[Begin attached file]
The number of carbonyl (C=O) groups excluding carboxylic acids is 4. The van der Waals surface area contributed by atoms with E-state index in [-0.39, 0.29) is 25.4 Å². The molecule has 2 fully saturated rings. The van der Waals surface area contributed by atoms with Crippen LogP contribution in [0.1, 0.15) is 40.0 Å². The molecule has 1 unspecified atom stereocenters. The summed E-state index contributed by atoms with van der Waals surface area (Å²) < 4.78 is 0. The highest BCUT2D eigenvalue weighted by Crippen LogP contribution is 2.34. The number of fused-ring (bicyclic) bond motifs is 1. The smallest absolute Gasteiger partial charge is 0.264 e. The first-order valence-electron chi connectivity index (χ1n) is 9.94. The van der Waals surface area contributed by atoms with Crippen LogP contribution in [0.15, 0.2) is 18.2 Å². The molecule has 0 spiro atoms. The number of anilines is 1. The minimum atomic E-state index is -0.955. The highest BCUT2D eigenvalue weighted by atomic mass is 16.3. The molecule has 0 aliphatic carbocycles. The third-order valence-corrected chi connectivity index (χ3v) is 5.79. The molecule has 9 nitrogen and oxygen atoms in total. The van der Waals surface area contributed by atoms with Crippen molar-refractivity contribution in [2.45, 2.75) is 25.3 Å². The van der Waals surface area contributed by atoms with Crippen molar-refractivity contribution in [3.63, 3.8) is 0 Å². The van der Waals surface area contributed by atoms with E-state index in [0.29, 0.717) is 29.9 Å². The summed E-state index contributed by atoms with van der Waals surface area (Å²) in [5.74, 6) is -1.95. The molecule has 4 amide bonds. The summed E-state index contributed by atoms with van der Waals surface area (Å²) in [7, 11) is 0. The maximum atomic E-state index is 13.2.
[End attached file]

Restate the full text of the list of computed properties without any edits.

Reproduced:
The number of carbonyl (C=O) groups excluding carboxylic acids is 4. The van der Waals surface area contributed by atoms with E-state index in [-0.39, 0.29) is 25.4 Å². The molecule has 2 fully saturated rings. The van der Waals surface area contributed by atoms with Crippen LogP contribution in [0.1, 0.15) is 40.0 Å². The molecule has 1 unspecified atom stereocenters. The summed E-state index contributed by atoms with van der Waals surface area (Å²) < 4.78 is 0. The highest BCUT2D eigenvalue weighted by Crippen LogP contribution is 2.34. The number of fused-ring (bicyclic) bond motifs is 1. The smallest absolute Gasteiger partial charge is 0.264 e. The first-order valence-electron chi connectivity index (χ1n) is 9.94. The van der Waals surface area contributed by atoms with Crippen LogP contribution in [0.15, 0.2) is 18.2 Å². The molecule has 0 spiro atoms. The number of anilines is 1. The minimum atomic E-state index is -0.955. The highest BCUT2D eigenvalue weighted by atomic mass is 16.3. The molecule has 0 aliphatic carbocycles. The third-order valence-corrected chi connectivity index (χ3v) is 5.79. The molecule has 9 nitrogen and oxygen atoms in total. The van der Waals surface area contributed by atoms with Crippen molar-refractivity contribution in [2.45, 2.75) is 25.3 Å². The van der Waals surface area contributed by atoms with Crippen molar-refractivity contribution in [3.63, 3.8) is 0 Å². The van der Waals surface area contributed by atoms with E-state index in [0.29, 0.717) is 29.9 Å². The summed E-state index contributed by atoms with van der Waals surface area (Å²) in [5.74, 6) is -1.95. The molecule has 4 amide bonds. The summed E-state index contributed by atoms with van der Waals surface area (Å²) in [7, 11) is 0. The maximum atomic E-state index is 13.2.